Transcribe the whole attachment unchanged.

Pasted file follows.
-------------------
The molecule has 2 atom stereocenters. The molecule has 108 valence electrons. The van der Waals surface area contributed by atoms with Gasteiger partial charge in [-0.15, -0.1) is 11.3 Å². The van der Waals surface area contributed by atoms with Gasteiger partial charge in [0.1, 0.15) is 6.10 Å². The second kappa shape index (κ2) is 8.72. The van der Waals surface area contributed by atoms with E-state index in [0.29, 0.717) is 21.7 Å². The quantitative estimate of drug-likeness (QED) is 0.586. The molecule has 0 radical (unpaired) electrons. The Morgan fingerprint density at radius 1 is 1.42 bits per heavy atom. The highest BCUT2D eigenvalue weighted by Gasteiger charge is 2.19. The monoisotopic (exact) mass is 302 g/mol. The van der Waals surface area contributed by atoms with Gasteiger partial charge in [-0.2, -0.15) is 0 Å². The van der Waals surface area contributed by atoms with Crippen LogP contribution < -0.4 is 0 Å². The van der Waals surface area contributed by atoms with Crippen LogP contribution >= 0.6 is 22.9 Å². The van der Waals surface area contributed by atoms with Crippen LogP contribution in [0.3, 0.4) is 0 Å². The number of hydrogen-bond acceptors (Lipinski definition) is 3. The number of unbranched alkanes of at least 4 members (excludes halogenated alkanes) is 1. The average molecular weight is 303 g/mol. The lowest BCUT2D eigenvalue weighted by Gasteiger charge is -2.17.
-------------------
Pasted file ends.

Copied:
The molecule has 2 atom stereocenters. The molecule has 108 valence electrons. The van der Waals surface area contributed by atoms with Gasteiger partial charge in [-0.15, -0.1) is 11.3 Å². The van der Waals surface area contributed by atoms with Gasteiger partial charge in [0.1, 0.15) is 6.10 Å². The second kappa shape index (κ2) is 8.72. The van der Waals surface area contributed by atoms with E-state index in [0.29, 0.717) is 21.7 Å². The quantitative estimate of drug-likeness (QED) is 0.586. The molecule has 0 radical (unpaired) electrons. The Morgan fingerprint density at radius 1 is 1.42 bits per heavy atom. The highest BCUT2D eigenvalue weighted by Gasteiger charge is 2.19. The monoisotopic (exact) mass is 302 g/mol. The van der Waals surface area contributed by atoms with Gasteiger partial charge in [-0.2, -0.15) is 0 Å². The van der Waals surface area contributed by atoms with Crippen LogP contribution < -0.4 is 0 Å². The van der Waals surface area contributed by atoms with Crippen LogP contribution >= 0.6 is 22.9 Å². The van der Waals surface area contributed by atoms with Crippen LogP contribution in [0.3, 0.4) is 0 Å². The number of hydrogen-bond acceptors (Lipinski definition) is 3. The number of unbranched alkanes of at least 4 members (excludes halogenated alkanes) is 1. The average molecular weight is 303 g/mol. The lowest BCUT2D eigenvalue weighted by Gasteiger charge is -2.17.